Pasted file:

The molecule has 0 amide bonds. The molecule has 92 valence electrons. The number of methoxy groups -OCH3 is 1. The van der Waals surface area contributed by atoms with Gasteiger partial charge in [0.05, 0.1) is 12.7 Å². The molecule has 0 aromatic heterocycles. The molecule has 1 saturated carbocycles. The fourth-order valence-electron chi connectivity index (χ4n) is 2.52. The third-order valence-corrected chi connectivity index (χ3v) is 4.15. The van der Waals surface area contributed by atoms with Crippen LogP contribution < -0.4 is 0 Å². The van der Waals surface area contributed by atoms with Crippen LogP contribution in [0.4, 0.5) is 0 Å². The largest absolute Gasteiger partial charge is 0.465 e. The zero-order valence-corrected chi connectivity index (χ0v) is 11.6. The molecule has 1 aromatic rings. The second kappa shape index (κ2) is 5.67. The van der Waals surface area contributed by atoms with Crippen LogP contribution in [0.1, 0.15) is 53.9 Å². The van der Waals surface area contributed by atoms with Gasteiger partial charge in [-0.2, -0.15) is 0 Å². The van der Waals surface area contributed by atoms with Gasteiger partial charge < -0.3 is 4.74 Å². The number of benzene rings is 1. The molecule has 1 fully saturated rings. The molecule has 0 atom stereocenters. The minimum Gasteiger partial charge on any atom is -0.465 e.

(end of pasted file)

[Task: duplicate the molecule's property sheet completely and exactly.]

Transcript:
The molecule has 0 amide bonds. The molecule has 92 valence electrons. The number of methoxy groups -OCH3 is 1. The van der Waals surface area contributed by atoms with Gasteiger partial charge in [0.05, 0.1) is 12.7 Å². The molecule has 0 aromatic heterocycles. The molecule has 1 saturated carbocycles. The fourth-order valence-electron chi connectivity index (χ4n) is 2.52. The third-order valence-corrected chi connectivity index (χ3v) is 4.15. The van der Waals surface area contributed by atoms with Crippen LogP contribution < -0.4 is 0 Å². The van der Waals surface area contributed by atoms with Crippen LogP contribution in [0.4, 0.5) is 0 Å². The largest absolute Gasteiger partial charge is 0.465 e. The zero-order valence-corrected chi connectivity index (χ0v) is 11.6. The molecule has 1 aromatic rings. The second kappa shape index (κ2) is 5.67. The van der Waals surface area contributed by atoms with Crippen LogP contribution in [0.1, 0.15) is 53.9 Å². The van der Waals surface area contributed by atoms with Gasteiger partial charge in [-0.2, -0.15) is 0 Å². The van der Waals surface area contributed by atoms with Gasteiger partial charge < -0.3 is 4.74 Å². The number of benzene rings is 1. The molecule has 1 fully saturated rings. The molecule has 0 atom stereocenters. The minimum Gasteiger partial charge on any atom is -0.465 e.